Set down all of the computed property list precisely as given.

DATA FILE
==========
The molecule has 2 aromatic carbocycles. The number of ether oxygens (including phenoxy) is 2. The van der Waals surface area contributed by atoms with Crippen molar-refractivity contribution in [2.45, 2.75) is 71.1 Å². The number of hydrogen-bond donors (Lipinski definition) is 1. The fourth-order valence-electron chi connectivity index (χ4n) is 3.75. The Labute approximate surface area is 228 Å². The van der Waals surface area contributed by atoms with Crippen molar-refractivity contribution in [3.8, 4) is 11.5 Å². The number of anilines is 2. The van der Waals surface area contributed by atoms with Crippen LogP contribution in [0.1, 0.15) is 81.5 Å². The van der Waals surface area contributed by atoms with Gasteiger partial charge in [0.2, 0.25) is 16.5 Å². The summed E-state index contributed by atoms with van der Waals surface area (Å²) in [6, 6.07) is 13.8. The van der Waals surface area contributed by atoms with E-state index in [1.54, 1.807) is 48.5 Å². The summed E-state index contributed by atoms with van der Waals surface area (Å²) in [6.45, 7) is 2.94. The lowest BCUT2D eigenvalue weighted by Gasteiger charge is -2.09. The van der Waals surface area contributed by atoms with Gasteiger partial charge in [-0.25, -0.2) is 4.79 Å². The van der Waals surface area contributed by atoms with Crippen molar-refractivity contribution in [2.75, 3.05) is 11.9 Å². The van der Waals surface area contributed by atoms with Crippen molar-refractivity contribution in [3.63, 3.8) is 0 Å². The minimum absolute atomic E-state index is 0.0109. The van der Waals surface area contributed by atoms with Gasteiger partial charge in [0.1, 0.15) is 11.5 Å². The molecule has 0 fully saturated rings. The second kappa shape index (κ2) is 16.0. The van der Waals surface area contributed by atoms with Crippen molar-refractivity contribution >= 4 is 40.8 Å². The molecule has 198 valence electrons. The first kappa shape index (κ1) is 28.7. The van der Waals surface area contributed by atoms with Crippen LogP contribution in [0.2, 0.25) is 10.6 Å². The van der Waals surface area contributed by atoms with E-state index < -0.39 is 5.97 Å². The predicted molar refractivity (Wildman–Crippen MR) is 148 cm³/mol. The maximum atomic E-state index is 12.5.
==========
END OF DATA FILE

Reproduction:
The molecule has 2 aromatic carbocycles. The number of ether oxygens (including phenoxy) is 2. The van der Waals surface area contributed by atoms with Crippen molar-refractivity contribution in [2.45, 2.75) is 71.1 Å². The number of hydrogen-bond donors (Lipinski definition) is 1. The fourth-order valence-electron chi connectivity index (χ4n) is 3.75. The Labute approximate surface area is 228 Å². The van der Waals surface area contributed by atoms with Crippen molar-refractivity contribution in [3.8, 4) is 11.5 Å². The number of anilines is 2. The van der Waals surface area contributed by atoms with Crippen LogP contribution in [0.1, 0.15) is 81.5 Å². The van der Waals surface area contributed by atoms with Gasteiger partial charge in [0.2, 0.25) is 16.5 Å². The summed E-state index contributed by atoms with van der Waals surface area (Å²) in [6, 6.07) is 13.8. The van der Waals surface area contributed by atoms with E-state index in [1.54, 1.807) is 48.5 Å². The summed E-state index contributed by atoms with van der Waals surface area (Å²) in [6.45, 7) is 2.94. The lowest BCUT2D eigenvalue weighted by Gasteiger charge is -2.09. The van der Waals surface area contributed by atoms with Gasteiger partial charge in [-0.25, -0.2) is 4.79 Å². The van der Waals surface area contributed by atoms with Crippen molar-refractivity contribution in [2.75, 3.05) is 11.9 Å². The van der Waals surface area contributed by atoms with Crippen molar-refractivity contribution in [3.63, 3.8) is 0 Å². The minimum absolute atomic E-state index is 0.0109. The van der Waals surface area contributed by atoms with Gasteiger partial charge in [0.1, 0.15) is 11.5 Å². The molecule has 0 fully saturated rings. The second kappa shape index (κ2) is 16.0. The van der Waals surface area contributed by atoms with Crippen molar-refractivity contribution >= 4 is 40.8 Å². The molecule has 198 valence electrons. The first kappa shape index (κ1) is 28.7. The van der Waals surface area contributed by atoms with Crippen LogP contribution in [0.2, 0.25) is 10.6 Å². The van der Waals surface area contributed by atoms with E-state index < -0.39 is 5.97 Å². The predicted molar refractivity (Wildman–Crippen MR) is 148 cm³/mol. The maximum atomic E-state index is 12.5.